This made-for-TV drama meanders through the opening salvos of the American Civil War.
Written by Jonas McCord, directed by Gregory Hoblit, and produced by Steven Spielberg, Class of ’61 premiered on ABC in April 1993. This confusing drama follows members of the West Point class of 1861 and their families as they head off to join opposing sides of the war. It’s notable for an early appearance by Clive Owen, who is the only actor to stand out among the myriad of stock characters.
As the film opens, three friends, Shelby Peyton (Dan Futterman), George Armstrong Custer (Josh Lucas), and Devin O’Neil (Clive Owen), are attending the United States Military Academy at West Point. Tensions are high as Confederate troops fire on Fort Sumter, leaving cadets with divided loyalties. Shelby Peyton, a Virginian, decides to resign and head south to join the Confederacy, despite his engagement to O’Neil’s sister, Shannon (Sophie Ward).
Back home in Maryland, Devin O’Neil learns his brother Terry (Christien Anholt) has joined pro-Southern partisans, which upsets his pro-Union Irish family. Things get complicated when O’Neil is unable to secure a commission in the Union Army. He rooms with George Custer in Washington, DC, where he falls in love with Lily Magraw (Laura Linney), who also happens to be a Southern spy.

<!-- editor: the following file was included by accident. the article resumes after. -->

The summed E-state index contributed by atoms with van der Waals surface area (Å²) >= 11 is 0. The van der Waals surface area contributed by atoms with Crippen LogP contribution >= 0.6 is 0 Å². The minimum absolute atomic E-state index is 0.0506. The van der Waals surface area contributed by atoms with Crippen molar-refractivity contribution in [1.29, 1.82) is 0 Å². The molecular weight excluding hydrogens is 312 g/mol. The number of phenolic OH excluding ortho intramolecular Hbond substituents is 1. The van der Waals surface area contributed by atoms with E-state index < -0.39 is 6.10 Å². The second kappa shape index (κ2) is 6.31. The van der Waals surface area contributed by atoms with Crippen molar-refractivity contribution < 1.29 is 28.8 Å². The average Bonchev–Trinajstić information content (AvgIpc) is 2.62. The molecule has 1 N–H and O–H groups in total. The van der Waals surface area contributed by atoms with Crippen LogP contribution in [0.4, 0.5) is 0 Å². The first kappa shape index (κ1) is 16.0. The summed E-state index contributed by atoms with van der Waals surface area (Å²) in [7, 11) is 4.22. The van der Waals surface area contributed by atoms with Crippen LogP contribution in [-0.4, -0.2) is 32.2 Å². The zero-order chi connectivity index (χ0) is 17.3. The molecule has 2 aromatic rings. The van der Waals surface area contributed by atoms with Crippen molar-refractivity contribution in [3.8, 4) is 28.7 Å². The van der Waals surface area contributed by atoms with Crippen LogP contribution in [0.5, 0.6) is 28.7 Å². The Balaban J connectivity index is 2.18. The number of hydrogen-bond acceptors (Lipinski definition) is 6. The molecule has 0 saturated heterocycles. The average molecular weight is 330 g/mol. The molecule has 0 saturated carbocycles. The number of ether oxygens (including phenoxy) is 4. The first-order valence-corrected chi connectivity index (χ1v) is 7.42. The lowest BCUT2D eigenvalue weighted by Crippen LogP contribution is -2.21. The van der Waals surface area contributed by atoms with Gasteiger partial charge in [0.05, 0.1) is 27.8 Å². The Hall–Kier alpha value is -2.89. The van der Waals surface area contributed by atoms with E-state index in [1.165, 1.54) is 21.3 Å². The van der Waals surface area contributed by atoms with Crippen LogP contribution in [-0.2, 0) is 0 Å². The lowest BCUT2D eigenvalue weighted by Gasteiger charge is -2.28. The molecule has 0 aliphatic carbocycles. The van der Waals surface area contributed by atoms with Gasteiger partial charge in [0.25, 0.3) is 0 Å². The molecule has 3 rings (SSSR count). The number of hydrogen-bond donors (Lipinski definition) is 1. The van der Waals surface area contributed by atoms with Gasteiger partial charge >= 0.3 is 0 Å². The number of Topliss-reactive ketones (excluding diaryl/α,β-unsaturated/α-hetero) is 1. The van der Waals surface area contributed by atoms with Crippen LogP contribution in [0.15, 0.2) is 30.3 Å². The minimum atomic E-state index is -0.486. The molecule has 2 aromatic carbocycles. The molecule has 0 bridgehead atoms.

Things get even more complicated when Shelby Peyton returns to his plantation, where his favorite slave, Lucius (Andre Braugher), has killed two slave catchers in an escape attempt. He is forced to flee northward in the Underground Railroad, leaving his pregnant wife behind to an uncertain future. Will destiny reunite all these characters at the First Battle of Bull Run?
Dozens of characters, several interweaving and marginally related side plots, and constantly changing settings make Class of ’61 a baffling and unenjoyable mess. I understand the filmmakers were trying to present all sides of the Civil War, with participants from a variety of backgrounds, but this is difficult to achieve in a 90-minute film. It took productions like Roots (1977) and The Blue and the Gray (1982) six to nine hours to weave such complex and compelling drama.
Though several characters were fictional, with the obvious exception of George Armstrong Custer, Class of ’61 does strive for some historical accuracy. In one dramatic scene, Southern students at West Point walk out before graduation after being told they would have to swear a loyalty oath to the Union. In fact, of the 26 cadets set to graduate in 1861 who would later fight for the Confederacy, 17 resigned prior to graduation.
As a historical subject, the American Civil War is a treasure trove of drama, tragedy, and unbelievable stories, but Class of ’61 lacks the necessary focus for a compelling drama film. We don’t spend enough time with any of the characters to become invested in them. The character played by Clive Owen, this film’s strongest actor by far, is given a dead end storyline that eye-rollingly concludes with him running onto the Bull Run battlefield just at the right moment to reunite with his old friends.
On a recent trip to Manassas National Battlefield Park, I watched a short film commissioned by the National Park Service that relates the First and Second Battles of Bull Run. It effectively portrayed the battle while telling the story of individual soldiers and civilians who were caught up in the conflict. That film was far more compelling and emotionally engaging than Class of ’61, which didn’t even try to get the battle right. What a disappointment.